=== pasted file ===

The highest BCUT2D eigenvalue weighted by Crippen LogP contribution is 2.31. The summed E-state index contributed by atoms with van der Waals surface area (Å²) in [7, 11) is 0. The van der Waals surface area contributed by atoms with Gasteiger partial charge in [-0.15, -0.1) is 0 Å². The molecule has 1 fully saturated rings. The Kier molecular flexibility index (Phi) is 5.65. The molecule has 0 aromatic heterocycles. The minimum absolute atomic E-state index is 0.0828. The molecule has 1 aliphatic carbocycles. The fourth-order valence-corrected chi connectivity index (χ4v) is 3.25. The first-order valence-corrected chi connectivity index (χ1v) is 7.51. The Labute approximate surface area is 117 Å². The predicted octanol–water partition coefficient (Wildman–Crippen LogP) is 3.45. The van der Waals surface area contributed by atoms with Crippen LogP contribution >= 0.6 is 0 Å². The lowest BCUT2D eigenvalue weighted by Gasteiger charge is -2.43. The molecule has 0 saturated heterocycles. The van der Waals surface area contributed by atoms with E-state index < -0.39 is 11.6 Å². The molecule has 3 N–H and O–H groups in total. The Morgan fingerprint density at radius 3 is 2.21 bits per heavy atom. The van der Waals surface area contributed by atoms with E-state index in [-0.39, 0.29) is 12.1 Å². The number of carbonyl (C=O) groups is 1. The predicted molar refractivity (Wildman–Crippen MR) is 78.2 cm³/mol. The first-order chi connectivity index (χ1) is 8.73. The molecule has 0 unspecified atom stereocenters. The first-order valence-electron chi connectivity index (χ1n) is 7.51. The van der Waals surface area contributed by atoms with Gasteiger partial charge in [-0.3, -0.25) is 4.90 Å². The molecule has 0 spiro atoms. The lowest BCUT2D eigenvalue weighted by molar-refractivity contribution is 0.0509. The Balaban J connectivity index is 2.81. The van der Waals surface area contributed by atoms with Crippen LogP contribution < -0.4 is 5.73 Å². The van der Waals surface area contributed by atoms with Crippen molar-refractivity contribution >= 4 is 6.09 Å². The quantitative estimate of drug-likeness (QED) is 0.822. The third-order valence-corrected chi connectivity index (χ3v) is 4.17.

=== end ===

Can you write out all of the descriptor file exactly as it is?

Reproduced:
The highest BCUT2D eigenvalue weighted by Crippen LogP contribution is 2.31. The summed E-state index contributed by atoms with van der Waals surface area (Å²) in [7, 11) is 0. The van der Waals surface area contributed by atoms with Gasteiger partial charge in [-0.15, -0.1) is 0 Å². The molecule has 1 fully saturated rings. The Kier molecular flexibility index (Phi) is 5.65. The molecule has 0 aromatic heterocycles. The minimum absolute atomic E-state index is 0.0828. The molecule has 1 aliphatic carbocycles. The fourth-order valence-corrected chi connectivity index (χ4v) is 3.25. The first-order valence-corrected chi connectivity index (χ1v) is 7.51. The Labute approximate surface area is 117 Å². The predicted octanol–water partition coefficient (Wildman–Crippen LogP) is 3.45. The van der Waals surface area contributed by atoms with Crippen LogP contribution >= 0.6 is 0 Å². The lowest BCUT2D eigenvalue weighted by Gasteiger charge is -2.43. The molecule has 0 saturated heterocycles. The van der Waals surface area contributed by atoms with E-state index < -0.39 is 11.6 Å². The molecule has 3 N–H and O–H groups in total. The Morgan fingerprint density at radius 3 is 2.21 bits per heavy atom. The van der Waals surface area contributed by atoms with E-state index in [-0.39, 0.29) is 12.1 Å². The number of carbonyl (C=O) groups is 1. The predicted molar refractivity (Wildman–Crippen MR) is 78.2 cm³/mol. The first-order chi connectivity index (χ1) is 8.73. The molecule has 0 unspecified atom stereocenters. The first-order valence-electron chi connectivity index (χ1n) is 7.51. The van der Waals surface area contributed by atoms with Gasteiger partial charge in [-0.3, -0.25) is 4.90 Å². The molecule has 0 spiro atoms. The lowest BCUT2D eigenvalue weighted by molar-refractivity contribution is 0.0509. The Balaban J connectivity index is 2.81. The van der Waals surface area contributed by atoms with Crippen LogP contribution < -0.4 is 5.73 Å². The van der Waals surface area contributed by atoms with Crippen molar-refractivity contribution >= 4 is 6.09 Å². The quantitative estimate of drug-likeness (QED) is 0.822. The third-order valence-corrected chi connectivity index (χ3v) is 4.17.